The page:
The story of Joseph’s life reads like a Shakespearean drama. The favorite son of a regal father, he is hated and loathed by his brothers. They eventually attempt to kill him, and then decide to sell him into slavery to Egypt. But Joseph turns misfortune into opportunity, becoming the head of the household at his master’s home.
Then, disaster strikes again. His master’s wife tries to seduce him, and when she fails, has him thrown into jail. As he languishes there he meets two senior palace officials who have also been imprisoned and he befriends them. One of them is executed almost immediately, but the other one is freed and reinstated, and eventually has Joseph freed from his incarceration. Once again Joseph’s fortune changes. He meets with Pharaoh, and is promptly elevated to the most powerful executive position in Egypt, second only to Pharaoh himself. After an incredible drama involving his brothers, who come to Egypt for food supplies, Joseph is reconciled with his family, and reunited with his aged father, who moves the entire family to Egypt.
There is one crucial detail that has been omitted from this summary. It is a thread that runs throughout the Joseph saga and is an aspect of the story that seems to play a crucial role – the three pairs of dreams that dominate the narrative at key moments. The first and second pair of dreams occur in last week’s portion, Vayeishev, with the final pair in this week’s portion, Mikeitz.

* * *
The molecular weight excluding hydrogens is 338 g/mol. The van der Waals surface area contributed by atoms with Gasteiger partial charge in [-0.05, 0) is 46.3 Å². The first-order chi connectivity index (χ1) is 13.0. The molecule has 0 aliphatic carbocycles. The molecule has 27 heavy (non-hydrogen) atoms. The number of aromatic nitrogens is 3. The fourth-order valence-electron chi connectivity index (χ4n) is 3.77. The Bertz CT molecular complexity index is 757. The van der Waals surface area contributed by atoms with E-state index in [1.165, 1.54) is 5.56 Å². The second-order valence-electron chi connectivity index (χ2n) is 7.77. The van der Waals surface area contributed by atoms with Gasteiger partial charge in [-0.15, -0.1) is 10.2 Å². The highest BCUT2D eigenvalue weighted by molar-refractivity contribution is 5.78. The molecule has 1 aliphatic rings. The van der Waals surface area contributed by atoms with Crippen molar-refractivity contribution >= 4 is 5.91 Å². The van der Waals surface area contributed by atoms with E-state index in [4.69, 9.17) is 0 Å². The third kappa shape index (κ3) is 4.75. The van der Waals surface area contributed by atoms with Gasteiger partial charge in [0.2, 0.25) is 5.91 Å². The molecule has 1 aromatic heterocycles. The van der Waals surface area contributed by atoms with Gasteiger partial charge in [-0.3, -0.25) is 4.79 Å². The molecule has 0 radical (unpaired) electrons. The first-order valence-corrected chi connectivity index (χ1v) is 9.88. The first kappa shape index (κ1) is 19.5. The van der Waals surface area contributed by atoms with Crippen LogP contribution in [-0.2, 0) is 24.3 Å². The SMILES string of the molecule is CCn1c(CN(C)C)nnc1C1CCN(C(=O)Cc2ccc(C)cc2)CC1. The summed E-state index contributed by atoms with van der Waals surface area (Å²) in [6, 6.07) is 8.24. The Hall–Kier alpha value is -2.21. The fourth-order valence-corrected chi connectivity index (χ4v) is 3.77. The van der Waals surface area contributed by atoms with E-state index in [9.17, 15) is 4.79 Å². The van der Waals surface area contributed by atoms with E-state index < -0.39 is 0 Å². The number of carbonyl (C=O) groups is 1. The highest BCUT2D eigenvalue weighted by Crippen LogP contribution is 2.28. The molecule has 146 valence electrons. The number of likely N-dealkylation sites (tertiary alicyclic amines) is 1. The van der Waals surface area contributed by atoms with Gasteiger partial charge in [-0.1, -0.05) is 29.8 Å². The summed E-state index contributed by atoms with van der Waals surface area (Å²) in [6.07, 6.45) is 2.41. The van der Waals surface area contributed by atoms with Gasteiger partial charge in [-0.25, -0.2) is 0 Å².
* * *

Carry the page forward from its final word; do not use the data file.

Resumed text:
In the first shiur on this topic Rabbi Dunner introduced the initial pair of dreams and looked at how the early commentaries understood them. In this shiur Rabbi Dunner went through the Malbim commentary, demonstrating how difficult it is to gain a meaningful understanding of the dream aspect of the Joseph saga. Towards the end of the shiur Rabbi Dunner began to compare the initial two dreams with the other two pairs, to see how they match up with each other, and to see whether their treatment in the text and by the commentaries is similar or different. In the final shiur Rabbi Dunner will suggest a comprehensive solution to the entire dream phenomenon, so that all the three sets of dreams make sense independently, and also vis-a-vis each other.